Common Garter Snake (Thamnophis sirtalis) - Wiki
Common Garter Snake
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[Photo] From http://www.nps.gov/wica/Red-Sided_Garter_Snake.htm (a National Park Service web site). The image shows a Red-sided Garter Snake (Thamnophis sirtalis parietalis), a subspecies of the Common Garter Snake. License: public domain
The Common Garter Snake (Thamnophis sirtalis) is a non-venomous snake indigenous to North America. Most garter snakes have a pattern of yellow stripes on a brown background and their average length is about 1-1.5 metres (2-3.5 ft). Like all other snakes, garter snakes use their tongue to smell.
The habitat of the garter snake ranges from forests, fields and prairies to streams, wetlands, meadows, marshes and ponds, and they are often found near water. They are semi-aquatic animals like most snakes. Habitats range from sea level to mountain locations. Their diet consists mainly of amphibians and earthworms, but also fish, small birds, and rodents. Compared to the more aquatic species, garter snakes are not especially effective at catching fish. The animals that eat the common garter snake are large fish, bull frogs, snapping turtles, milk snakes, hawks, skunks, and foxes.
Garter snakes do not sex
The common garter snake is a diurnal snake. In summer, it is most active in the morning and late afternoon; in cooler seasons or climates, it restricts its activity to the warm afternoons.
In warmer southern areas, the snake is active year-round; otherwise, it hibernates in common dens, sometimes in great numbers. On warm winter afternoons, some snakes have been observed emerging from their hibernacula to bask in the sun.
Garter snakes generally mate in March or April, after hibernation. The species is ovoviviparous; females give birth to a litter of 12-40 live young anytime from July through October.
The saliva of a garter snake may be toxic to amphibians and other small animals. For humans, a bite is not dangerous but may produce a swelling or a burning rash. Most garter snakes also secrete a foul-smelling fluid from postanal glands when handled or harmed. Like any predator they are highly unpredictable.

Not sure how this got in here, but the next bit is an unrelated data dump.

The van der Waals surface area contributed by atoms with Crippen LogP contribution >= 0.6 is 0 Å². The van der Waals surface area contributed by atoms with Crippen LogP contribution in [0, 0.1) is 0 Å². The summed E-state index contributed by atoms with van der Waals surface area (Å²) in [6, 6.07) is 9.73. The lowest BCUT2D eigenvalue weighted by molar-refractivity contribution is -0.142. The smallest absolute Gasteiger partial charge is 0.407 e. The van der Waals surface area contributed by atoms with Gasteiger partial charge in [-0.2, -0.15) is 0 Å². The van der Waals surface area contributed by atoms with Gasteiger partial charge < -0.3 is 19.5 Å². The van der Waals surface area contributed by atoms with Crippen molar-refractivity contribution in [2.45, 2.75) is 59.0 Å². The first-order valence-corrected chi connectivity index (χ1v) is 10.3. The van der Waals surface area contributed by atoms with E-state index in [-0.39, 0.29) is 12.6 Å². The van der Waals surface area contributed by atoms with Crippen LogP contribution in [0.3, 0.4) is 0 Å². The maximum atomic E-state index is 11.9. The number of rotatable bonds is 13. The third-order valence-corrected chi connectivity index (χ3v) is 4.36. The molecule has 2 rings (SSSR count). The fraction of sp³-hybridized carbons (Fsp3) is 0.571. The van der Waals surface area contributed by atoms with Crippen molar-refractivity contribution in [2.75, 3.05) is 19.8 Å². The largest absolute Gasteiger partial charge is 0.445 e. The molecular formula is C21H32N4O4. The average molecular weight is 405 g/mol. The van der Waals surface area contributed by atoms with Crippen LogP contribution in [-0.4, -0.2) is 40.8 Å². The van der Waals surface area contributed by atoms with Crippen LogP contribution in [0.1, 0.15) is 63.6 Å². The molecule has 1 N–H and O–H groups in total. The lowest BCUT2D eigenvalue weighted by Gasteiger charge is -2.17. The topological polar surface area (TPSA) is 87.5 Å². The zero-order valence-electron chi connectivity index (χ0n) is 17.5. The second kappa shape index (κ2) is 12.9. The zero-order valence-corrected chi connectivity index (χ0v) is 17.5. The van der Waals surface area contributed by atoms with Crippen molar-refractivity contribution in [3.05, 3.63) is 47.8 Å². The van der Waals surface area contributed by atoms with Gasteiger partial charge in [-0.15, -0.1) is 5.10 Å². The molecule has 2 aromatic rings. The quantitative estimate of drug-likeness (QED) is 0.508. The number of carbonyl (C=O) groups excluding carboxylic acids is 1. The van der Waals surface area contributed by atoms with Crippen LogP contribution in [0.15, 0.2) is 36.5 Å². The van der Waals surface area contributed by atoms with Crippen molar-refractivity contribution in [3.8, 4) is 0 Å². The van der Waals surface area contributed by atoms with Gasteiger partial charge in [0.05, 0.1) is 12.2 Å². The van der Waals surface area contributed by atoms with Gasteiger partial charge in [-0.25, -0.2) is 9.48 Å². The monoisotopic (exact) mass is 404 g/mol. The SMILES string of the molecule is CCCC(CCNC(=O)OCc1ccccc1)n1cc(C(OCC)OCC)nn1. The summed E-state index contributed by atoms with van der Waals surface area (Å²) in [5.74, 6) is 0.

Water contamination, urban expansion, and residential and industrial development are all threats to the garter snake’s species. The San Francisco Garter Snake (T.s. tetrataenia), which is extremely scarce and occurs only in the vicinity of ponds and reservoirs in San Mateo County, California, has been listed as an endangered species by the U.S. Fish and Wildlife Service since 1967.
Garter snakes can make excellent pets because they are small, easily kept in terrariums and feed readily on goldfish and other commercially available live foods. It is advisable not to give a steady diet of earthworms/nightcrawlers since these lack sufficient vitamins for the snake's health. Although they are usually found near water, the pet habitat must be dry with only a water bowl to avoid serious skin diseases. This is true of all snake species, including water snakes
Care as pets
If you own a common garter snake as a pet, a 10-15 gallon tank should be enough for one snake. Adding a small tub of clean, de-chlorinated water to this tank allows the snake to drink and swim. This water should be changed about every week to prevent dirt and other material from being swallowed by the snake. Feeding is simple and only involves adding 2-4 rinsed earthworms (dirt on the worms may make the snake sick) to the tub.The snake may also eat guppies.
Current scientific classification recognizes thirteen subspecies:
T.s. sirtalis Linnaeus 1758: Common Garter Snake
T.s. parietalis Say 1823: Red-sided Garter Snake. Has also been introduced to northern Halland in Sweden, where it thrives.
T.s. infernalis Blainville 1835: California Red-sided Garter Snake
T.s. concinnus Hallowell 1852:Red-spotted Garter Snake
T.s. dorsalis Baird and Girard 1853: New Mexico Garter Snake
T.s. pickeringii Baird and Girard 1853: Puget Sound Garter Snake
T.s. tetrataenia Cope 1875: San Francisco Garter Snake; endangered
T.s. semifasciatus Cope 1892: Chicago Garter Snake
T.s. pallidulus Allen 1899: Maritime Garter Snake
T.s. annectens Brown 1950: Texas Garter Snake
T.s. fitchi Fox 1951: Valley Garter Snake
T.s. similis Rossman 1965: Blue-striped Garter Snake
T.s. butleri Cope 1889: Butler's Garter Snake
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